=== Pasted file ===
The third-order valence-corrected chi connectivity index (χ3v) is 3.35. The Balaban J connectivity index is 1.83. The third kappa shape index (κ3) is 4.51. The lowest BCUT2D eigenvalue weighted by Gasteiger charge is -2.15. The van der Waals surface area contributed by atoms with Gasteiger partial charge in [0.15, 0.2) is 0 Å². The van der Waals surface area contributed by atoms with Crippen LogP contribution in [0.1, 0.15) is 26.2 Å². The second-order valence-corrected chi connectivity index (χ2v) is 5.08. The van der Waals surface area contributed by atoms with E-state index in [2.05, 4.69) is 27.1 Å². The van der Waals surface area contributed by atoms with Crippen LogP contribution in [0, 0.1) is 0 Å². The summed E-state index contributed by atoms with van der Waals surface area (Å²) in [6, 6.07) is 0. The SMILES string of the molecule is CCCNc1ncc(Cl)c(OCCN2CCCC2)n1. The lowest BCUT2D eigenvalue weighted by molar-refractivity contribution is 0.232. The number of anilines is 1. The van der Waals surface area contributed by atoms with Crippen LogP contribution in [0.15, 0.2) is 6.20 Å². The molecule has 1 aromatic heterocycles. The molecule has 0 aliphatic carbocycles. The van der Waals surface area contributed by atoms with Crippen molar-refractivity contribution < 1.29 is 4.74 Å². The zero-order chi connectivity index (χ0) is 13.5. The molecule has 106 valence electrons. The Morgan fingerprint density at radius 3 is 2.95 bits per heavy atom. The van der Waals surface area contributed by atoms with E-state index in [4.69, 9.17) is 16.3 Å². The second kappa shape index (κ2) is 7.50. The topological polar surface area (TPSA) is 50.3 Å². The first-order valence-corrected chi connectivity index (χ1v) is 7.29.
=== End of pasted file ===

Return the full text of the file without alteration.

The third-order valence-corrected chi connectivity index (χ3v) is 3.35. The Balaban J connectivity index is 1.83. The third kappa shape index (κ3) is 4.51. The lowest BCUT2D eigenvalue weighted by Gasteiger charge is -2.15. The van der Waals surface area contributed by atoms with Gasteiger partial charge in [0.15, 0.2) is 0 Å². The van der Waals surface area contributed by atoms with Crippen LogP contribution in [0.1, 0.15) is 26.2 Å². The second-order valence-corrected chi connectivity index (χ2v) is 5.08. The van der Waals surface area contributed by atoms with E-state index in [2.05, 4.69) is 27.1 Å². The van der Waals surface area contributed by atoms with Crippen LogP contribution in [0, 0.1) is 0 Å². The summed E-state index contributed by atoms with van der Waals surface area (Å²) in [6, 6.07) is 0. The SMILES string of the molecule is CCCNc1ncc(Cl)c(OCCN2CCCC2)n1. The lowest BCUT2D eigenvalue weighted by molar-refractivity contribution is 0.232. The number of anilines is 1. The van der Waals surface area contributed by atoms with Crippen LogP contribution in [0.15, 0.2) is 6.20 Å². The molecule has 1 aromatic heterocycles. The molecule has 0 aliphatic carbocycles. The van der Waals surface area contributed by atoms with Crippen molar-refractivity contribution < 1.29 is 4.74 Å². The zero-order chi connectivity index (χ0) is 13.5. The molecule has 106 valence electrons. The Morgan fingerprint density at radius 3 is 2.95 bits per heavy atom. The van der Waals surface area contributed by atoms with E-state index in [4.69, 9.17) is 16.3 Å². The second kappa shape index (κ2) is 7.50. The topological polar surface area (TPSA) is 50.3 Å². The first-order valence-corrected chi connectivity index (χ1v) is 7.29.